The vast majority of consumers believe social networks should not be allowed to profit from their personal data, despite the fact that most concede they would be “devastated” if they lost their Facebook account.
In a survey of 5,000 people by technology startup SocialSafe, 64% said social media firms should not be free to use personal information and photos for profit while only 10% explicitly said they should be allowed to profit from users’ personal content.
Women feel most strongly about the issue, with 69% against sites profiting from their information, compared to just 60% of men. But, despite this unease, 40% said that they would be either “devastated or annoyed” if they lost their Facebook account.
The results raise the question of whether the advertising model the sites embrace is the most effective one, said Julian Ranger, founder of SocialSafe, which sponsored the research.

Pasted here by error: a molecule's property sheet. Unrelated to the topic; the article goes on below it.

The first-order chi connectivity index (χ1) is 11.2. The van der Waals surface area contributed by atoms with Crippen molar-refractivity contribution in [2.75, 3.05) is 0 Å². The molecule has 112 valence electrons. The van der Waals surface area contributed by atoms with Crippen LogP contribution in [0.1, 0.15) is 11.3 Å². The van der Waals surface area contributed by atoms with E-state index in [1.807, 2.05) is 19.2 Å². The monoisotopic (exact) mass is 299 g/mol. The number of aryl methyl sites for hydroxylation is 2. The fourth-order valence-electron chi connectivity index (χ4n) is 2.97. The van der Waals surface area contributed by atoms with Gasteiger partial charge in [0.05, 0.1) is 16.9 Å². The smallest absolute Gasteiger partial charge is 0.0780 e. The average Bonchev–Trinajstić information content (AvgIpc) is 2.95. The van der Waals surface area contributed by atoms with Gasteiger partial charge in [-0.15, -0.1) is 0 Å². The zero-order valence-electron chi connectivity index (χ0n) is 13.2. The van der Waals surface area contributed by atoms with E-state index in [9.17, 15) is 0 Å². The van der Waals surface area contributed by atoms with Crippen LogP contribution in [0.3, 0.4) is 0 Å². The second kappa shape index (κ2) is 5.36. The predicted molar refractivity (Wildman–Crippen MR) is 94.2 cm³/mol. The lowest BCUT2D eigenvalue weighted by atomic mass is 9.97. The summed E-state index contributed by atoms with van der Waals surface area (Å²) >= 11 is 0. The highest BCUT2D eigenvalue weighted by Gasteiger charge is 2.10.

“It’s clear from these results that people in the UK are uncomfortable with the idea that social networking services could use their content for profit,” he said, adding that consumer may be more receptive if sites employed alternative business models, such as subscription fees.
The study follows Twitter reporting full-year losses of $645m this week, amid criticism it has yet to crack the advertising model, ad revenue growing by 121% year on year to $220m (£135m). Overall revenue grew to $665m (£408m) in the 12 months to 31 December, up from $317m (£194m) a year earlier.
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